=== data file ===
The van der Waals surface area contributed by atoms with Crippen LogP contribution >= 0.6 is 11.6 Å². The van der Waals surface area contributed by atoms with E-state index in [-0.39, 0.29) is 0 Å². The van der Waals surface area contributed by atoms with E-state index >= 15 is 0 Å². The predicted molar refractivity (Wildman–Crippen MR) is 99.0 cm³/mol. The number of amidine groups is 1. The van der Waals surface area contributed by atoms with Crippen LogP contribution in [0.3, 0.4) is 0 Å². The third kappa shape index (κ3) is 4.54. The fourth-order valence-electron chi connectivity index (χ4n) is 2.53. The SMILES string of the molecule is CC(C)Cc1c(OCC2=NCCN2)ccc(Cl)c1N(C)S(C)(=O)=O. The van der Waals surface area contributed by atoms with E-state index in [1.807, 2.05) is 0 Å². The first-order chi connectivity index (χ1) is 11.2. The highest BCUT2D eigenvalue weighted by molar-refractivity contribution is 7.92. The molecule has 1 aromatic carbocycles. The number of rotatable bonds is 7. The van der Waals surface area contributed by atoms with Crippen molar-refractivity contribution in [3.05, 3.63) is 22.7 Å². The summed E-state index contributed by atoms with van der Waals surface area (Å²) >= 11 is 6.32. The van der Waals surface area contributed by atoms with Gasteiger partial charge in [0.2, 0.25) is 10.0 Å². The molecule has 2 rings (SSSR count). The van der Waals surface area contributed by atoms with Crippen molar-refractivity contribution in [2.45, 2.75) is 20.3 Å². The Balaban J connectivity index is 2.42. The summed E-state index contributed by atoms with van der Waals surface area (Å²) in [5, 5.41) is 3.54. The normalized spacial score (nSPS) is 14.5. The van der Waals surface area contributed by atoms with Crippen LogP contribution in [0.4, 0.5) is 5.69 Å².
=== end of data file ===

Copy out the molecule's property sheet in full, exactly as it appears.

The van der Waals surface area contributed by atoms with Crippen LogP contribution >= 0.6 is 11.6 Å². The van der Waals surface area contributed by atoms with E-state index in [-0.39, 0.29) is 0 Å². The van der Waals surface area contributed by atoms with E-state index >= 15 is 0 Å². The predicted molar refractivity (Wildman–Crippen MR) is 99.0 cm³/mol. The number of amidine groups is 1. The van der Waals surface area contributed by atoms with Crippen LogP contribution in [0.3, 0.4) is 0 Å². The third kappa shape index (κ3) is 4.54. The fourth-order valence-electron chi connectivity index (χ4n) is 2.53. The SMILES string of the molecule is CC(C)Cc1c(OCC2=NCCN2)ccc(Cl)c1N(C)S(C)(=O)=O. The van der Waals surface area contributed by atoms with E-state index in [1.807, 2.05) is 0 Å². The first-order chi connectivity index (χ1) is 11.2. The highest BCUT2D eigenvalue weighted by molar-refractivity contribution is 7.92. The molecule has 1 aromatic carbocycles. The number of rotatable bonds is 7. The van der Waals surface area contributed by atoms with Crippen molar-refractivity contribution in [3.05, 3.63) is 22.7 Å². The summed E-state index contributed by atoms with van der Waals surface area (Å²) >= 11 is 6.32. The van der Waals surface area contributed by atoms with Gasteiger partial charge in [0.2, 0.25) is 10.0 Å². The molecule has 2 rings (SSSR count). The van der Waals surface area contributed by atoms with Crippen molar-refractivity contribution in [2.45, 2.75) is 20.3 Å². The Balaban J connectivity index is 2.42. The summed E-state index contributed by atoms with van der Waals surface area (Å²) in [5, 5.41) is 3.54. The normalized spacial score (nSPS) is 14.5. The van der Waals surface area contributed by atoms with Crippen LogP contribution in [0.4, 0.5) is 5.69 Å².